"I wouldn't exchange the trip to the Philippines over anything," was his straight to the point reply.
"Why the Philippines? Maybe because the Philippines is incredible! Or maybe because I had wanted to go here my whole life!"
Obviously, the famous action star was also smitten with Filipinos' hospitality as he added, "The people here are so wonderful . . . They always start with this kind of warmth and positive energy that you don't see anywhere. It's a special place."
He went on to share that his sister-in-law is Filipina and that he looks forward to bringing his nephews and nieces over here along with his own daughter and son sometime.
After praising the country to the high heavens, Diesel quickly and politely told the Malaysian reporter he would definitely include Malaysia in planning the next Fast and Furious world tour since he has still to go there for the first time as well.
Another request was then asked of Diesel, and that is to shoot a film in Taiwan, since Fast 6's director Justin Lin was born there. Again, the actor said he would surely consider the possibility.
"What I would say is that all the saga's locations had come from someone saying, 'Why don't you shoot here'?" he revealed. "Ironically, it always starts with someone wanting the saga to shoot in their home country."
Such was the case with the franchise's most recent locations like Russia, London and Spain.
"But when I go back to Universal Pictures studios, I will definitely suggest to shoot in the Philippines," Diesel enthused.
A world of its own
Talking about the Fast and Furious franchise, the 45-year-old actor--who is also memorable for his roles Triple X and Riddick--described the film as a "world of its own."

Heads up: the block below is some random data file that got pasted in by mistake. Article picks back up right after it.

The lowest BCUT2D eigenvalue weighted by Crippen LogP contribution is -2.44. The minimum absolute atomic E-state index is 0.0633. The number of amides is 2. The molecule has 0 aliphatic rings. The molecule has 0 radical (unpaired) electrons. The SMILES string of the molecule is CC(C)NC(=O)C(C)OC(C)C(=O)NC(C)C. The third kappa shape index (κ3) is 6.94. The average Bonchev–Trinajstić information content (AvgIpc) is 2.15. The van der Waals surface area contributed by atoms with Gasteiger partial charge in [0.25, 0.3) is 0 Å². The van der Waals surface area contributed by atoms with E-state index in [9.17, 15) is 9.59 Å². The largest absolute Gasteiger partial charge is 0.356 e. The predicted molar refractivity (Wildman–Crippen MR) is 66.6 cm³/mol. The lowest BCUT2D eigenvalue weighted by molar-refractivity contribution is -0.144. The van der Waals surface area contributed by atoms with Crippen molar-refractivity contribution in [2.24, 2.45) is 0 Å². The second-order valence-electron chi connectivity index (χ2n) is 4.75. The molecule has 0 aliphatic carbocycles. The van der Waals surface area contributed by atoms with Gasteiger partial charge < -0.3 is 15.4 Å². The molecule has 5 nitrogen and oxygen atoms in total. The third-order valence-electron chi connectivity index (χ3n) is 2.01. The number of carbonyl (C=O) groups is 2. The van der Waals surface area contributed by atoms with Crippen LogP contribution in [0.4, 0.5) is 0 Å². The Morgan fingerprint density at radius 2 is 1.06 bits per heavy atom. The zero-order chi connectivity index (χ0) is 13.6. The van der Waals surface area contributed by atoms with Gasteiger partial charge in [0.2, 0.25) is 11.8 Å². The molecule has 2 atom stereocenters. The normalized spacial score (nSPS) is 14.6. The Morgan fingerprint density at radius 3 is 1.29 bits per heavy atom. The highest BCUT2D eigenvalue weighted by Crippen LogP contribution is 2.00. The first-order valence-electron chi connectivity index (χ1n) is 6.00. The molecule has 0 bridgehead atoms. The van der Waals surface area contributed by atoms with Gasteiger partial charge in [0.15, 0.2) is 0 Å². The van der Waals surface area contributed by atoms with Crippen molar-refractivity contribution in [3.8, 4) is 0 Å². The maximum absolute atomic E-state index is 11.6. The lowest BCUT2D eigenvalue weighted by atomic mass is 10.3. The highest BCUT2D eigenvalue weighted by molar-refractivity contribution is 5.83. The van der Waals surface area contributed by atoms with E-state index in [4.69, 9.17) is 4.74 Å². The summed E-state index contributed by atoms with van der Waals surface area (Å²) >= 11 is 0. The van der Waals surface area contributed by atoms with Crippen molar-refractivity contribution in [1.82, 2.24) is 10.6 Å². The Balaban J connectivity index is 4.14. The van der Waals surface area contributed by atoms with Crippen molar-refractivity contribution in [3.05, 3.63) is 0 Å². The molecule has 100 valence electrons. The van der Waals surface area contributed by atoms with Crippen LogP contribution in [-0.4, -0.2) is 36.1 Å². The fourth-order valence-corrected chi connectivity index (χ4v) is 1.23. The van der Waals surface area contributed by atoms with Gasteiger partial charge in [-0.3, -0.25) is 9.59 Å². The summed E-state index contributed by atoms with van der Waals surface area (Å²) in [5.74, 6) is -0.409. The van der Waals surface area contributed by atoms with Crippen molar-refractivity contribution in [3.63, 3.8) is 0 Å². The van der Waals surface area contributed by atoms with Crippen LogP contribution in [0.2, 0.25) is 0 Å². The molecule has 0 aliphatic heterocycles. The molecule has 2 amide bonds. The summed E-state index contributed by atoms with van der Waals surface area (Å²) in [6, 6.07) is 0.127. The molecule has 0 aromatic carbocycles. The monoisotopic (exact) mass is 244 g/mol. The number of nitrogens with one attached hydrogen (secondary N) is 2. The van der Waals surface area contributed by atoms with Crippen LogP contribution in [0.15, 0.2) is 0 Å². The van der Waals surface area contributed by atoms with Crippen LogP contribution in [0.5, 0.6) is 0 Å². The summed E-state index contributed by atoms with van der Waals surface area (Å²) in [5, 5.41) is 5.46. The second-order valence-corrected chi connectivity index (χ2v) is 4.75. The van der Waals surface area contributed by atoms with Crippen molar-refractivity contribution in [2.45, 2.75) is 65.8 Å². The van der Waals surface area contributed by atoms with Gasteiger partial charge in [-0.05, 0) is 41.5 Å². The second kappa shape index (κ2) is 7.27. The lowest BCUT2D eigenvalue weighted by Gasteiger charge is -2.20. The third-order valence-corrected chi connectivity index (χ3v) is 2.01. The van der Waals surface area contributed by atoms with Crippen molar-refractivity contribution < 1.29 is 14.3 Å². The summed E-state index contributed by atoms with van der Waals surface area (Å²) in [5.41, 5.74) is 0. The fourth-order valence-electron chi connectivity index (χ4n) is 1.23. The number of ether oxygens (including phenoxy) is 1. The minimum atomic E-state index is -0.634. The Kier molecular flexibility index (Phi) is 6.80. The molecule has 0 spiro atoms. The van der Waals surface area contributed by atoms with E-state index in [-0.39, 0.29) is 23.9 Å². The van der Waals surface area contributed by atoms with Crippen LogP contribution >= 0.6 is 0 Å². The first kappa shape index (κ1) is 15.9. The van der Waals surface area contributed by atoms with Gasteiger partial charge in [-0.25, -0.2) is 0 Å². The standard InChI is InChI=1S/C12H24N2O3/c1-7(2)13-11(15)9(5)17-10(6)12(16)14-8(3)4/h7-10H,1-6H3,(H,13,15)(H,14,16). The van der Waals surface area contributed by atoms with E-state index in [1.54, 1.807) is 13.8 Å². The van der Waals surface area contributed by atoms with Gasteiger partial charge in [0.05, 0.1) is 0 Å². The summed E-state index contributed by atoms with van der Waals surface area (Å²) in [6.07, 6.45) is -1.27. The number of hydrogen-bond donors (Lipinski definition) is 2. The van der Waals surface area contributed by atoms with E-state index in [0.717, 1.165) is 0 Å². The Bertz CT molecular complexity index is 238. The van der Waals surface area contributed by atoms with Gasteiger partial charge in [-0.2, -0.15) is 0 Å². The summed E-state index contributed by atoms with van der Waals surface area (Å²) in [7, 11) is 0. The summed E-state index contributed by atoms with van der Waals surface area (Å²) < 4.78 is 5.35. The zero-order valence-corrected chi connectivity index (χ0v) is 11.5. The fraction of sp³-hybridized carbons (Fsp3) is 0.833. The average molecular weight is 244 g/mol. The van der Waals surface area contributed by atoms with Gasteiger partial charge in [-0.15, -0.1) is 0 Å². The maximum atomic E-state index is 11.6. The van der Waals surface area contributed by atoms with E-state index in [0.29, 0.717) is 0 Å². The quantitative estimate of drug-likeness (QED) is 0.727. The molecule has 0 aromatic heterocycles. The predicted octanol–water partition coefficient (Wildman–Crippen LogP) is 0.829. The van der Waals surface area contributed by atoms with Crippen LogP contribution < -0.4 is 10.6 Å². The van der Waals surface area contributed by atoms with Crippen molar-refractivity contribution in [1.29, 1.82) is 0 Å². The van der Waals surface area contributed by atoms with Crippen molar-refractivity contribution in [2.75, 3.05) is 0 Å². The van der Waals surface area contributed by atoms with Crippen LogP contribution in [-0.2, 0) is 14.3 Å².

"I think what differentiates the saga is the fact that we don't have books or comics [where we base the story]. Universal Pictures allowed us to make our own story," he explained.
The actor therefore assured that audiences can always expect the unexpected in terms of storyline.
"This is a whole different world . . . It's truly the most multicultural franchise of its kind. And it's not the way things are done in Hollywood. Usually you would just see a brotherhood [between two races]. So I am very thankful for Universal for letting us do that."
Diesel, who had been very open in discussing their future plans for franchise, also enthused that the process had allowed the creators to think three pictures ahead.
"In Hollywood, they call us as the most progressive action film and we take pride in that," he proudly stated.
But how many sequels does he really want to make? "As long as I see us characters growing in one way or another . . . There's a billion way to improve a movie," he concluded.
The other side of Gina Carano
She may have been known as the third best female fighter in the world before crossing over to film and television, but mixed martial artist Gina Carano openly shared with the Asian press that she is essentially a very emotional person.
At a roundtable interview at Fairmont Hotel in Makati City, Carano, who was in Manila for The Fast and the Furious 6 red carpet premiere and promotion, said she hopes that someday soon, Hollywood will also whip up scripts for female fighters that will allow them to cry.
"I'm going through scripts right now and everyone wants to give me roles of the stone-faced female lead. But that's really not me--I want to smile, I want to cry, I want to fight and be physical," she revealed. "I have these two different sides to me--very emotional yet very physical. But these [current] roles, I find them to be cold; although in saying that, even I have to figure out how to mesh them together in a single role. I think it'll take time and lots of ideas to get to that point."
For the moment, she revels in having been able to come face to face and fight with Hollywood's favorite tough chick, Michelle Rodriguez, in Fast 6.
"Michelle is a character you just fall in love with--she's such a fireball," the 31-year-old Carano enthused. "But in terms of fighting she's been very verbal and I've just had to fight physically. And so putting our images together in the movie mixed well because it put together two very believable females."